Shark Tank is another in a long line of American Idol-style "panel" shows in which a team of judges decides whether to recruit a contestant or rain down cruel judgment upon them with cameras eagerly rolling. Only Shark Tank has a twist - the contestants are entrepreneurs, and the Sharks are venture capitalists who are being pitched for an initial investment and equity stake in their start-up companies.
It's easy to see why an Objectivist might fall head over heels for the show - at a glance, it's capitalism on steroids. Most of the contestants are stay-at-home-mom types who bake a fattier cupcake or sew a cuter baby bonnet and want to live out their dream of taking the market by storm. It's a compelling narrative, bolstered by cut-scene success stories of picked-up contestants bathing in caviar and lighting cigars with 100-dollar bills.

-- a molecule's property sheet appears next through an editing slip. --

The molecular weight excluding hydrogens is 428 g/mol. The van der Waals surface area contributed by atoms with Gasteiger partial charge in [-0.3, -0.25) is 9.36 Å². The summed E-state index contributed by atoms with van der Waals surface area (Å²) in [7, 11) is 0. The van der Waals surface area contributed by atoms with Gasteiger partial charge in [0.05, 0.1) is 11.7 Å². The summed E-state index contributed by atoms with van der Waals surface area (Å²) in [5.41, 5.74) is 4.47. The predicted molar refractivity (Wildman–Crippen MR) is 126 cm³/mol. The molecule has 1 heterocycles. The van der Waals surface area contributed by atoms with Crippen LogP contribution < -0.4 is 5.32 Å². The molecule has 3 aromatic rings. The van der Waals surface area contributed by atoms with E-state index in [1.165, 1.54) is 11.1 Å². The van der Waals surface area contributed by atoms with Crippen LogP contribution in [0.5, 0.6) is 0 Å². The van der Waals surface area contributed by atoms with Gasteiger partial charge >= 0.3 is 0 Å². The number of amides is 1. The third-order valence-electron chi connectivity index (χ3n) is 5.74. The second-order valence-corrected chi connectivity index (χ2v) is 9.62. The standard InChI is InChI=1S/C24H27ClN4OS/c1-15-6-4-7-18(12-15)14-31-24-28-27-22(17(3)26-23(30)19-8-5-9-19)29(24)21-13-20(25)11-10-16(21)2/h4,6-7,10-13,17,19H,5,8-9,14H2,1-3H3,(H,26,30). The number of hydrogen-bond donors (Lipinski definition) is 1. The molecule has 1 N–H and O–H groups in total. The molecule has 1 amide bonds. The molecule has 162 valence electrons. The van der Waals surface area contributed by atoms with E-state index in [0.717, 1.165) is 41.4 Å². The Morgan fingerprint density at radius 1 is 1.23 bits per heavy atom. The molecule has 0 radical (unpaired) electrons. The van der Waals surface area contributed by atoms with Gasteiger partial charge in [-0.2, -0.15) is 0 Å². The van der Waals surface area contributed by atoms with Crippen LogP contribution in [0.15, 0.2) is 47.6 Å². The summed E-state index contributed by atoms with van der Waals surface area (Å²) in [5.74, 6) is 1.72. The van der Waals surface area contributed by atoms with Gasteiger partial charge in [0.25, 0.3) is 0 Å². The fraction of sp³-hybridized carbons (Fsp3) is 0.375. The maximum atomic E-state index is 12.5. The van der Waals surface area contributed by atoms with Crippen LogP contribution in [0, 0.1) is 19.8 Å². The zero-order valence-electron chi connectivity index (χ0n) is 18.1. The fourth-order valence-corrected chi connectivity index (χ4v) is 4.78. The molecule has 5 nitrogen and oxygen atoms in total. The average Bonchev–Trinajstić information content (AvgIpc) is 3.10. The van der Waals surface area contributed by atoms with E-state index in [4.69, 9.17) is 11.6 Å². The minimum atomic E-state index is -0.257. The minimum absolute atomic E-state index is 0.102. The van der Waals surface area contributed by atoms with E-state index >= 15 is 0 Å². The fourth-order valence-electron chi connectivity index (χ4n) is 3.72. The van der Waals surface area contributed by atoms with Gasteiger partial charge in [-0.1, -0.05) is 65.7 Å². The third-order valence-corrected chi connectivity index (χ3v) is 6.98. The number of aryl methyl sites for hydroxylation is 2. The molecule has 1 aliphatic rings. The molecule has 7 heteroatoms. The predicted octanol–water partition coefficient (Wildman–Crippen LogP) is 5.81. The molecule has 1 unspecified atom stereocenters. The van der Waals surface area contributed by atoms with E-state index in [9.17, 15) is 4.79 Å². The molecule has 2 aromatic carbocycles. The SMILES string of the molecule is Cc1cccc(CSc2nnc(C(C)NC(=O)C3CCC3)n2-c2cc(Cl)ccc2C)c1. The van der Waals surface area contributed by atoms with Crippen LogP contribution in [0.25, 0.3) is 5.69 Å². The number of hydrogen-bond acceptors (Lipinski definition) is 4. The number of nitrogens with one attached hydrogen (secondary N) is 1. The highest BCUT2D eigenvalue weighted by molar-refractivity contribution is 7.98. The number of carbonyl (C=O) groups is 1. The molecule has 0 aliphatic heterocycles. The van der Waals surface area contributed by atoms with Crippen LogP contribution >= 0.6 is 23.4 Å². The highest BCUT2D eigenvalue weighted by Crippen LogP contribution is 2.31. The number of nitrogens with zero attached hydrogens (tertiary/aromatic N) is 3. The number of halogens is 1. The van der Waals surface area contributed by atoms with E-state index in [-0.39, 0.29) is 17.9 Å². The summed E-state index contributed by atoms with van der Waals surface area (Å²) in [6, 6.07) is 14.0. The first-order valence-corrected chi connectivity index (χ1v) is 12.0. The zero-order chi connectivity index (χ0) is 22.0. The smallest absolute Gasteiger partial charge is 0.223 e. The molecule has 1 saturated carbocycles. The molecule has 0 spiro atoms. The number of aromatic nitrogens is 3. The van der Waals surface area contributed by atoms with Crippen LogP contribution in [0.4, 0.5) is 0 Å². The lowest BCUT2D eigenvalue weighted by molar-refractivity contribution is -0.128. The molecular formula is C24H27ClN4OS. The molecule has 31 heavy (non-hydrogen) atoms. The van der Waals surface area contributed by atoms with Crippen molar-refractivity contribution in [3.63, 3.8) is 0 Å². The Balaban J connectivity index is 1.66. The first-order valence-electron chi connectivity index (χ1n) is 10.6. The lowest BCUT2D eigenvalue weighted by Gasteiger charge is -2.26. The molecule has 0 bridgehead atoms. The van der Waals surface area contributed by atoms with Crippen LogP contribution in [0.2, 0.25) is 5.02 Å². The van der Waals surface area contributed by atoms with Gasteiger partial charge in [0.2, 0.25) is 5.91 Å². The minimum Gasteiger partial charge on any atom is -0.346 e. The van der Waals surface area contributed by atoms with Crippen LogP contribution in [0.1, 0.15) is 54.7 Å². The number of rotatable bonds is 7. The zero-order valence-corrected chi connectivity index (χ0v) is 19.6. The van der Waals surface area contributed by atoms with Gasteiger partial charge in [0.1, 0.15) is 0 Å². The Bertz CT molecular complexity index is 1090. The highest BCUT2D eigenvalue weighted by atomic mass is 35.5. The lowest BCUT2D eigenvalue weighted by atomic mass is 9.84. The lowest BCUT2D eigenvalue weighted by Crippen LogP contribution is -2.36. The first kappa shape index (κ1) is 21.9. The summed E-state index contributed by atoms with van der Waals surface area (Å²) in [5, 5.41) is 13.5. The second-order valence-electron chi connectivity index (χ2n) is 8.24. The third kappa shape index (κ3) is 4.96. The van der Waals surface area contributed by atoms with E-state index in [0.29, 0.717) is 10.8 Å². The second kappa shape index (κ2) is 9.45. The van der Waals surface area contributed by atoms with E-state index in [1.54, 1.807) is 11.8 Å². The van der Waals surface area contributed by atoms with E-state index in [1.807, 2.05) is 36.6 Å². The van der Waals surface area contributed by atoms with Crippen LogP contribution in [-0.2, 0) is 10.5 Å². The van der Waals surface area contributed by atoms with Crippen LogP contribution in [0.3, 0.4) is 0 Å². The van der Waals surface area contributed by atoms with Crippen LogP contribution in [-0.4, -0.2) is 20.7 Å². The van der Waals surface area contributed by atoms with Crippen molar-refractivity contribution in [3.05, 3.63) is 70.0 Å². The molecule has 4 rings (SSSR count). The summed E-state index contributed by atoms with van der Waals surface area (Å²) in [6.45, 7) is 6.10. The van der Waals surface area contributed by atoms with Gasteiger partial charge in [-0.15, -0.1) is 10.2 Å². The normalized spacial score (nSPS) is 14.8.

So why the cause for O-heartburn? It's more obvious in some cases than others, but the real value of being on Shark Tank doesn't appear to be the seed money at all, which some of the contestants even admit they don't actually need. Instead, it appears that the "free" publicity of appearing on television and the connections of the Sharks are the true commodities that rocket adopted products to success (you'll find "As Seen on Shark Tank!" plastered all over the company websites). Much of the discussion in the Tank centers around competition - specifically how the investor might shut competition off through design or utility patents on their products.
Maybe I'm mistaken, but I don't think Rand would have been a fan.